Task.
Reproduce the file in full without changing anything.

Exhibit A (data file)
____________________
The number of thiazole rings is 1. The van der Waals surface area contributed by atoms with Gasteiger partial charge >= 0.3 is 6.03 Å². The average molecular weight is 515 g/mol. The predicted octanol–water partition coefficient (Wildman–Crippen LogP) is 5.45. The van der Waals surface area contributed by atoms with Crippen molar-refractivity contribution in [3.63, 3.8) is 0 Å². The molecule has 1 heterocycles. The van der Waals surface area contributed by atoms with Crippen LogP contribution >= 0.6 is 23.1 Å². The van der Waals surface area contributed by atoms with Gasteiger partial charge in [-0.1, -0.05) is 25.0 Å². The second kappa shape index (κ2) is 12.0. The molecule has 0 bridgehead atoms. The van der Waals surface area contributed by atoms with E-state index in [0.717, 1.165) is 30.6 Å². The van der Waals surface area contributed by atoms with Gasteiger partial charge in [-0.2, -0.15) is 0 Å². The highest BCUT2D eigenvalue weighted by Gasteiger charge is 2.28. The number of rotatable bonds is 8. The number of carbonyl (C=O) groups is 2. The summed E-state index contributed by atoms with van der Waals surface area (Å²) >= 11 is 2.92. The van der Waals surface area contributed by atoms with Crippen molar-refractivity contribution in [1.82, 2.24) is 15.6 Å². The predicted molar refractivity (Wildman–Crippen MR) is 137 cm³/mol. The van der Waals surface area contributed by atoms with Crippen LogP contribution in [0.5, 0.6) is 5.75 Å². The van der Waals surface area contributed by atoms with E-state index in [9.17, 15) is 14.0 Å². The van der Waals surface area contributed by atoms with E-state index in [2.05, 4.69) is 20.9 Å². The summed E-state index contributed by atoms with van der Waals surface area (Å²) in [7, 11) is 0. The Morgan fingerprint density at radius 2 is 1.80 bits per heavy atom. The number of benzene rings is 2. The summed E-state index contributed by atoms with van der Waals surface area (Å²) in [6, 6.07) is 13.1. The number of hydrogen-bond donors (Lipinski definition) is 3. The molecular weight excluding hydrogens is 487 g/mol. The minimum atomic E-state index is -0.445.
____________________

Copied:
The number of thiazole rings is 1. The van der Waals surface area contributed by atoms with Gasteiger partial charge >= 0.3 is 6.03 Å². The average molecular weight is 515 g/mol. The predicted octanol–water partition coefficient (Wildman–Crippen LogP) is 5.45. The van der Waals surface area contributed by atoms with Crippen molar-refractivity contribution in [3.63, 3.8) is 0 Å². The molecule has 1 heterocycles. The van der Waals surface area contributed by atoms with Crippen LogP contribution >= 0.6 is 23.1 Å². The van der Waals surface area contributed by atoms with Gasteiger partial charge in [-0.1, -0.05) is 25.0 Å². The second kappa shape index (κ2) is 12.0. The molecule has 0 bridgehead atoms. The van der Waals surface area contributed by atoms with E-state index in [0.717, 1.165) is 30.6 Å². The van der Waals surface area contributed by atoms with Gasteiger partial charge in [-0.2, -0.15) is 0 Å². The highest BCUT2D eigenvalue weighted by Gasteiger charge is 2.28. The number of rotatable bonds is 8. The number of carbonyl (C=O) groups is 2. The summed E-state index contributed by atoms with van der Waals surface area (Å²) >= 11 is 2.92. The van der Waals surface area contributed by atoms with Crippen molar-refractivity contribution in [1.82, 2.24) is 15.6 Å². The predicted molar refractivity (Wildman–Crippen MR) is 137 cm³/mol. The van der Waals surface area contributed by atoms with Crippen LogP contribution in [0.5, 0.6) is 5.75 Å². The van der Waals surface area contributed by atoms with E-state index in [9.17, 15) is 14.0 Å². The van der Waals surface area contributed by atoms with E-state index in [2.05, 4.69) is 20.9 Å². The summed E-state index contributed by atoms with van der Waals surface area (Å²) in [7, 11) is 0. The Morgan fingerprint density at radius 2 is 1.80 bits per heavy atom. The number of benzene rings is 2. The summed E-state index contributed by atoms with van der Waals surface area (Å²) in [6, 6.07) is 13.1. The number of hydrogen-bond donors (Lipinski definition) is 3. The molecular weight excluding hydrogens is 487 g/mol. The minimum atomic E-state index is -0.445.